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Feeling the Textures of the Forest: An all-ages drawing workshop


Blessing and Welcome by:  Mus-wiya (Jamie Dixon) - shishalh elder

Jamie will bless and welcome us all to the Clack Creek Forest situated on unceded shishalh lands thereby opening the Living Forest Institute 2019 Summer Program. 

Facilitator:  Marleen Vermeulen


I would love to guide you in ‘feeling’ the forest in the stillness. Through sketching the textures in the bark and details on the forest floor, you’ll feel more present to what is. Looking with a specific focus, it will make you see what might otherwise go unnoticed. By the end of the afternoon, I guarantee you won’t be a spectator to looking at the beauty, but you’ll rather be one with your subject. You will have a different relationship with what you sketch and will ‘feel' the connection.

All ages welcome with children 15 years and under accompanied by an adult.


The beauty of the forest contains a narrative. I listen and I am heard. It is a starting point of my conversation with our forest as I experience it. I appreciate the raw, unorganized chaos found in that space…the renewal, the growth, the energy.

My intention as an artist is to capture that beauty, the expanse, the moment and the feeling the landscape shares with me, so I can share that experience with others.  On my large canvasses, I translate this intent, creating space, light and textures with my paint. Painting for me is on one hand like a merger with spirit; on the other, there is this awareness of shaping the image. I am currently represented by the Kurbatoff Gallery in Vancouver.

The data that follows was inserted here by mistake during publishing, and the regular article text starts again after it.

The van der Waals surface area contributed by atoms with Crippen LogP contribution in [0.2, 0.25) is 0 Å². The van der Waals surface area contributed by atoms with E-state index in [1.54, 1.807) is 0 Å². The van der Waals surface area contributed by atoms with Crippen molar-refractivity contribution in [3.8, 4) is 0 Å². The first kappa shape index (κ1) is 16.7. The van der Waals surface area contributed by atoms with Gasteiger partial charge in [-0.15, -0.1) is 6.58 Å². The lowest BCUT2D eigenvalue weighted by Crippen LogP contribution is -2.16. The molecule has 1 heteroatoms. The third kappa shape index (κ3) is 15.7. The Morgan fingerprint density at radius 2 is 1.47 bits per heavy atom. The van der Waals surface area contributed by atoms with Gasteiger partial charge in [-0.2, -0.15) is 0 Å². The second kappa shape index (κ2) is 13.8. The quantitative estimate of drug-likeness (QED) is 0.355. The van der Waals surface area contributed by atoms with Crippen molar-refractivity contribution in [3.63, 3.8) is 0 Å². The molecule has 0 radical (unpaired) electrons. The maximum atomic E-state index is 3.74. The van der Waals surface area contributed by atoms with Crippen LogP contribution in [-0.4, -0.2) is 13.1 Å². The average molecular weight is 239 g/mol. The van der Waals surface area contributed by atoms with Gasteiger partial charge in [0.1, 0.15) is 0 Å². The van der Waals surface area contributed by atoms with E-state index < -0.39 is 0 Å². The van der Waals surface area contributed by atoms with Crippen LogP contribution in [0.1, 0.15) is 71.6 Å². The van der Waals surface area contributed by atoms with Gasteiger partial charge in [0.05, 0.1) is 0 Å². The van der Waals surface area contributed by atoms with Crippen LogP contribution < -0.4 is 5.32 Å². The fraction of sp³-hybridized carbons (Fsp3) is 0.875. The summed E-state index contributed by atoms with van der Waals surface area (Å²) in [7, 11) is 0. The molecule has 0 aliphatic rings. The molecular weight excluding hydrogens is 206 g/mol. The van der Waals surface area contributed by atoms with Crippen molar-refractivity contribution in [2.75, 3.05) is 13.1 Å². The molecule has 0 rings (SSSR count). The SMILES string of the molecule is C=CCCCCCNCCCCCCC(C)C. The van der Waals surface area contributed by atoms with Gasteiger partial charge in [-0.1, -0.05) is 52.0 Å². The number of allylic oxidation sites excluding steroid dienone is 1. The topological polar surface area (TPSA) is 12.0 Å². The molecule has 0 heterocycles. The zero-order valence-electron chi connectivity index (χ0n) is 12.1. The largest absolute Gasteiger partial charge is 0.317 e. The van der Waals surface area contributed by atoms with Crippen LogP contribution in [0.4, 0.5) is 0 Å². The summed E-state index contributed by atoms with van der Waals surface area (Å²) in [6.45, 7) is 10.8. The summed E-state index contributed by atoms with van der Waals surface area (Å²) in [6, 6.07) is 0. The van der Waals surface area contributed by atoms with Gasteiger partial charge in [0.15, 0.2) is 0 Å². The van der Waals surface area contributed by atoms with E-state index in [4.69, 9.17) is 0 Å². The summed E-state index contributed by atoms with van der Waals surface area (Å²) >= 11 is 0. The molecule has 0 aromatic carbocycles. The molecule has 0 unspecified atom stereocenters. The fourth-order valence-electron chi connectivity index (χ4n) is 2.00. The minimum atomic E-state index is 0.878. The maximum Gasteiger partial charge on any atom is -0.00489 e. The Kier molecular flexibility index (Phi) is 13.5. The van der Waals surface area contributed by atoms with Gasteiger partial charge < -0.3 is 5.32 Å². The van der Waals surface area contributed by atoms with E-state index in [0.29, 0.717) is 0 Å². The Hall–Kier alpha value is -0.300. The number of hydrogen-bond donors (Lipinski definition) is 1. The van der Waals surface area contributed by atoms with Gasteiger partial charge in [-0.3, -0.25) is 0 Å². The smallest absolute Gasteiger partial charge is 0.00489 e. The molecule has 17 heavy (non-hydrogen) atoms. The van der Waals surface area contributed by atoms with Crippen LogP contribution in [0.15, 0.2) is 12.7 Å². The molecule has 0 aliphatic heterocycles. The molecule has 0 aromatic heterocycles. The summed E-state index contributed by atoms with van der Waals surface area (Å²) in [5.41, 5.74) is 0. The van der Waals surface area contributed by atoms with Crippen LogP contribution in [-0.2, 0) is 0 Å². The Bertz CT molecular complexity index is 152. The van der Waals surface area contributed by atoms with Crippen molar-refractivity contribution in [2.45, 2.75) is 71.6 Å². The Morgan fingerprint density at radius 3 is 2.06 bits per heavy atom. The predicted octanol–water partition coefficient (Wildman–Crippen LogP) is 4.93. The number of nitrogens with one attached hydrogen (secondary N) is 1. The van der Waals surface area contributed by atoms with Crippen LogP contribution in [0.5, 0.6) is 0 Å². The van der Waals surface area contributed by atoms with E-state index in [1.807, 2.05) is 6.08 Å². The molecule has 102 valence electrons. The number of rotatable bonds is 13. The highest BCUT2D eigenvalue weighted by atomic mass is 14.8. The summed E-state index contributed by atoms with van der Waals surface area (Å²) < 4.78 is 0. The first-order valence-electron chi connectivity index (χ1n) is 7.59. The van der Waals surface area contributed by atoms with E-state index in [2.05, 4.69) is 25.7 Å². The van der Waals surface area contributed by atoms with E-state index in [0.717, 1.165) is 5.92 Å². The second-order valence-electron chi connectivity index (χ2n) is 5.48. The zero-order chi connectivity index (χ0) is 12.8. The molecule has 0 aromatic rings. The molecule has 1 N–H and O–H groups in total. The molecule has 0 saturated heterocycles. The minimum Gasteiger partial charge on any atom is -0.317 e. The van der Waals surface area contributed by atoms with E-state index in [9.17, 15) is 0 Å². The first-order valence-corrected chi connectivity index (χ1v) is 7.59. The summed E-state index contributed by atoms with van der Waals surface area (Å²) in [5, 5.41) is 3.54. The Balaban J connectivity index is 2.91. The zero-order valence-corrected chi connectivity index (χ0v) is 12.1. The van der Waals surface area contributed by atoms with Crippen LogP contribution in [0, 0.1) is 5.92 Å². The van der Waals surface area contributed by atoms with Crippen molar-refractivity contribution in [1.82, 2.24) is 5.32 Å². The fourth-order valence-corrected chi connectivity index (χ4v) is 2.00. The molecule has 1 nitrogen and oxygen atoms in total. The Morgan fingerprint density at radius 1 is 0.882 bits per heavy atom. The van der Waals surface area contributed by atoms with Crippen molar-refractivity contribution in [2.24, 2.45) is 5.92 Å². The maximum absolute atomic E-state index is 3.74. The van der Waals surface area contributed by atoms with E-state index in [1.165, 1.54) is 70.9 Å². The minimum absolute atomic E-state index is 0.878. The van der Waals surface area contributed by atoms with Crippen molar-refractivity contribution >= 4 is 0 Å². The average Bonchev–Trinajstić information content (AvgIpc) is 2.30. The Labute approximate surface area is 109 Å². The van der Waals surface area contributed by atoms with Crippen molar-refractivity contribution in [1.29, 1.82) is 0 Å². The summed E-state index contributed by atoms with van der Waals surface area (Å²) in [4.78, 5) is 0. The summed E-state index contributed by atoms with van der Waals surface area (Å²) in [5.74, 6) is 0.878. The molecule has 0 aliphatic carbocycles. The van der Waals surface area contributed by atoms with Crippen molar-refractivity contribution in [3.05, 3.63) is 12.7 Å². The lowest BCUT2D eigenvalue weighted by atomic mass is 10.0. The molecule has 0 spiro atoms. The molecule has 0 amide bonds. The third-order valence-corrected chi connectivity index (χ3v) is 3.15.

What to bring

Water, power snacks, sturdy footwear, a sketchpad no smaller than letter size, plus some drawing utensils, pencils and/or charcoal. We will be sitting so if you’re not comfortable on a log or the forest floor, please bring a chair or a cushion.


Read our waiver

Find out how to get here

Program runs rain or shine

Suggested donation on location is $10 per adult, per program. Your generosity is greatly appreciated, and goes directly to building the Living Forest Institute. No one is turned away.

No washrooms and no cell phone (GPS) service on location

Dress in layers as it is cool in the forest

No smoking and no dogs allowed

Take only photographs and leave only footprints